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Lyndsay Buckland: Public needs knowledge on Ebola

CDC Director Tom Frieden shows an

CDC Director Tom Frieden shows an "Combating the Ebola Threat" awareness poster. Picture: Getty

THE spread of the deadly Ebola virus across west Africa is causing fear well beyond the boundaries of countries already affected by the outbreak.

As the World Health Organisation considers whether to declare an international health emergency, authorities in the UK are increasing vigilance of the virus, particularly among health staff who will be the most likely to come up against a case if and when it arrives on our shores.

And whatever we do to try to combat Ebola, there is a high chance that it will eventually arrive in the UK as international travel makes it so easy to board a plane without symptoms only to arrive and fall ill soon afterwards.

Our public health systems are such that its onward spread would most likely be contained and it would not be allowed to cause the havoc seen in nations such as Liberia, Sierra Leone and now Nigeria.

But that does not stop people fearing this disease, which leads to severe bleeding and multiple organ failure, victims dying open-eyed and open-mouthed after excruciating suffering.

Much of the fear stems from the fact that there are currently no proven treatments or vaccines to protect against Ebola.

But there is also fear of the unknown – if it will arrive in the UK, when it will arrive and how the authorities will cope with it.

Scotland experienced a sense of this last week, when it emerged that two Sierra Leone athletes visiting Glasgow for the Commonwealth Games had been tested for Ebola. These tests were negative and no cases of Ebola have ever been identified in Scotland.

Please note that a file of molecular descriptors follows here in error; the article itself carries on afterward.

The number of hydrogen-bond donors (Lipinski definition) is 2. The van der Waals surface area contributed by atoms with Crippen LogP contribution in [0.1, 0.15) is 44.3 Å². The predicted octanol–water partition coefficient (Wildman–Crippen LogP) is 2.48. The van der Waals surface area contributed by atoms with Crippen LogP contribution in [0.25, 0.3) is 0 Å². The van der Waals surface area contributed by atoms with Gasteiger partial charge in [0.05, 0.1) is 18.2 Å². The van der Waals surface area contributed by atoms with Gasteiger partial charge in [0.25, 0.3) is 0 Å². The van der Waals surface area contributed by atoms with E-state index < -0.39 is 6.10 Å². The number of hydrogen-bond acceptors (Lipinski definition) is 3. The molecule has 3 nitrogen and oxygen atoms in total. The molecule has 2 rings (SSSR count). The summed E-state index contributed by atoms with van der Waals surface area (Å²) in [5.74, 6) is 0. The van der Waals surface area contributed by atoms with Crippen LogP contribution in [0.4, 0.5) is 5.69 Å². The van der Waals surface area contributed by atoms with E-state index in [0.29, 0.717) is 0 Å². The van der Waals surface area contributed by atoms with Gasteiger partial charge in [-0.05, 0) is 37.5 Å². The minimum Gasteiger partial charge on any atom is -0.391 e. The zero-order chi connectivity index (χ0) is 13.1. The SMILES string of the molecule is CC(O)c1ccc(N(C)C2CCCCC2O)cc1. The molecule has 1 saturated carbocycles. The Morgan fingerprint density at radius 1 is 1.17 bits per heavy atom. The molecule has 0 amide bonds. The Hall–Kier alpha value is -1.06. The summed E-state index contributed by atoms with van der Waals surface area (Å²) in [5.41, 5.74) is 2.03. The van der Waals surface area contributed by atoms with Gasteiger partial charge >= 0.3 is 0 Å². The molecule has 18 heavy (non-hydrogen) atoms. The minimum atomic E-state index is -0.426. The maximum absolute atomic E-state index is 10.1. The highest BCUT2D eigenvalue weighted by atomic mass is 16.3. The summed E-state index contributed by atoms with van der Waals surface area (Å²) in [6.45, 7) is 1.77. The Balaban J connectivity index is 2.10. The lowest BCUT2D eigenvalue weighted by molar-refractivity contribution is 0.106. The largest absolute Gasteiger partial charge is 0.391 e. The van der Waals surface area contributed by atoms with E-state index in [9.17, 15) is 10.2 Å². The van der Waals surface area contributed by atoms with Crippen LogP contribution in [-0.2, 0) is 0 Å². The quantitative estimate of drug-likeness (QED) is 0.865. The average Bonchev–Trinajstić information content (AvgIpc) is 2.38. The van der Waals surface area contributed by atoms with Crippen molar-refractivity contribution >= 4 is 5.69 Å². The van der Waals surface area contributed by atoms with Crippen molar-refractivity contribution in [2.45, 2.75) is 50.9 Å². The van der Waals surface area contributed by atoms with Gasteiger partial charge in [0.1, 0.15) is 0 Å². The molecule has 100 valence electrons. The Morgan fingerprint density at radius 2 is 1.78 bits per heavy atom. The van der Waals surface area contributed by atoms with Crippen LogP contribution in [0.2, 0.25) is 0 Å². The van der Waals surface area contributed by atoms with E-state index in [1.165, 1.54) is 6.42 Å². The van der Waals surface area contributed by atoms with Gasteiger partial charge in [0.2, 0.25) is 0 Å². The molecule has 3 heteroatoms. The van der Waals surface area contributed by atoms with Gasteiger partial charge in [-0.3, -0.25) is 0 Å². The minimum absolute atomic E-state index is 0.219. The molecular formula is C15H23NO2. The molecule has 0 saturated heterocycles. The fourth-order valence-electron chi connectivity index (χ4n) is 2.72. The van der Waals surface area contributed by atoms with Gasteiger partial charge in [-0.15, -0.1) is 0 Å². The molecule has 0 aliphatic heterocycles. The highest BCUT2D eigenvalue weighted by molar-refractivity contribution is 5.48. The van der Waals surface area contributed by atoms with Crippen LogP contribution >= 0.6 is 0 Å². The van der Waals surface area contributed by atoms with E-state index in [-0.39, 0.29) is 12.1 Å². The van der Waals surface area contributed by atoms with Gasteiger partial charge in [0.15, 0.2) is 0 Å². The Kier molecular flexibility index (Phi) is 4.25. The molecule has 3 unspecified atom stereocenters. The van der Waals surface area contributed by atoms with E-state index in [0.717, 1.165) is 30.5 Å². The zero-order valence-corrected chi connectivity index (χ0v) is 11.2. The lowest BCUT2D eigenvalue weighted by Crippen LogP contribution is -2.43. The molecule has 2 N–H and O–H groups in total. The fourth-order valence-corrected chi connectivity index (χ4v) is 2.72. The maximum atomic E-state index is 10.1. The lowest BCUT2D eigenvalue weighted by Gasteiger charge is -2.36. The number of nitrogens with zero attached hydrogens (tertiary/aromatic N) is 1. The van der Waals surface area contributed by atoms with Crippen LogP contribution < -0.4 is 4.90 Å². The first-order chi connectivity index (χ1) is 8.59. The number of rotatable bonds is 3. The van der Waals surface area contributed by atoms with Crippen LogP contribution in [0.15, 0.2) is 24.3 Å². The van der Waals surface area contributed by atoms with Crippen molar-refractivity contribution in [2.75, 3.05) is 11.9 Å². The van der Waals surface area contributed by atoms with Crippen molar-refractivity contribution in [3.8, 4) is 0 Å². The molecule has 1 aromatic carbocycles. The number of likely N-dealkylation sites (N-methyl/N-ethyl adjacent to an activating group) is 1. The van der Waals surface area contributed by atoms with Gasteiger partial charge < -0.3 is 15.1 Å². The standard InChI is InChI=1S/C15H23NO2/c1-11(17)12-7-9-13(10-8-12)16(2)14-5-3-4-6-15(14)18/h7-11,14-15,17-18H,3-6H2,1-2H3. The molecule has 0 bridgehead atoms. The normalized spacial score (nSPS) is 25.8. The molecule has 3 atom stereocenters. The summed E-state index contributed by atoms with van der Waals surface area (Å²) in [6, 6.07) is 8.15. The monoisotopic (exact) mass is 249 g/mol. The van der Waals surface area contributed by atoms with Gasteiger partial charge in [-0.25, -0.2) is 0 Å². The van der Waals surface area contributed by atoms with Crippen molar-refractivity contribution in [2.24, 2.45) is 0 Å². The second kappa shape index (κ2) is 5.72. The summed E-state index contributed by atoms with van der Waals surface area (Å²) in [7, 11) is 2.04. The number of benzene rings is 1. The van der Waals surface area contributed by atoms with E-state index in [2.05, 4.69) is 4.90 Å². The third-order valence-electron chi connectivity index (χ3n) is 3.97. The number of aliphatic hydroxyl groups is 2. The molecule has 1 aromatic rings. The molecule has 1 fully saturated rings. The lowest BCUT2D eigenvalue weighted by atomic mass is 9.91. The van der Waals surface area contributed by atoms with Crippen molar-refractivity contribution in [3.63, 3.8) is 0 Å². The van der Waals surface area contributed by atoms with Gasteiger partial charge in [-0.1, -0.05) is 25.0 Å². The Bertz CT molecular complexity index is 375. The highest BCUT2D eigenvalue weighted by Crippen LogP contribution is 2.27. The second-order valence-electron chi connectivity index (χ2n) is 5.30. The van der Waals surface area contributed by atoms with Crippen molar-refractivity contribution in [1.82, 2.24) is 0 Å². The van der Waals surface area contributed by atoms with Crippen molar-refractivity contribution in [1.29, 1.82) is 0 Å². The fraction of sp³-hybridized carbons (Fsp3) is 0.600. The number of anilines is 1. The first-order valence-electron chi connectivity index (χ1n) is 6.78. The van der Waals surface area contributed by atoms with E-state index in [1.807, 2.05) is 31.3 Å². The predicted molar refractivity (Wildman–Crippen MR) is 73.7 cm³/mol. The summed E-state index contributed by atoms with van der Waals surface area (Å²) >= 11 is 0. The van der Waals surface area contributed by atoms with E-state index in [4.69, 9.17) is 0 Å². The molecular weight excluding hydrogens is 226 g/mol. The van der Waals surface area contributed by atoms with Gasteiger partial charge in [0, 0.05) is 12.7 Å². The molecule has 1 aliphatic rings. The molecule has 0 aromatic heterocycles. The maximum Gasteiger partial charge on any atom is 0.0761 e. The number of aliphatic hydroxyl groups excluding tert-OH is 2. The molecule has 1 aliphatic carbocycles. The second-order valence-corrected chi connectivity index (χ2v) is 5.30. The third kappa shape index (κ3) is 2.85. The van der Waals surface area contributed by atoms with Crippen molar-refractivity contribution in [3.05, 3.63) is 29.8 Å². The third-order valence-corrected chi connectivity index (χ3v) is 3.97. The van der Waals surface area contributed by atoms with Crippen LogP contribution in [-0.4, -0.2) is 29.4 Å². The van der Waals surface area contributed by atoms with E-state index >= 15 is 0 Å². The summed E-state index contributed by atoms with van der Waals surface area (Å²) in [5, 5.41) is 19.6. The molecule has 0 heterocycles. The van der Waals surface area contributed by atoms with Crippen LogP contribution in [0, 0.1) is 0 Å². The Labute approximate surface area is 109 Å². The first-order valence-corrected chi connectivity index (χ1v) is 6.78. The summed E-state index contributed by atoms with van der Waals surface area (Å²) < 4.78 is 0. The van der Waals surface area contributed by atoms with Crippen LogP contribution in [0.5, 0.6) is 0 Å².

We have no idea how many other people have been tested for Ebola in Scotland. Health Protection Scotland says that reporting of negative results is “meaningless” due to the vague and general nature of the symptoms which may have given rise to testing.

This may be true, but knowing the numbers may at least reassure us.

Governments and public health bodies are eager to avoid creating a panic, and sometimes the best way is to suppress the release of information. Even when the athletes themselves spoke of being tested for Ebola, no confirmation from the NHS was forthcoming.

But the public must be treated as adults and given more information about what we are doing closer to home to reduce the Ebola threat.

And we must also look to those faraway shores and give whatever support we can to those suffering now, with hope that the deadly spread can be stopped.

 

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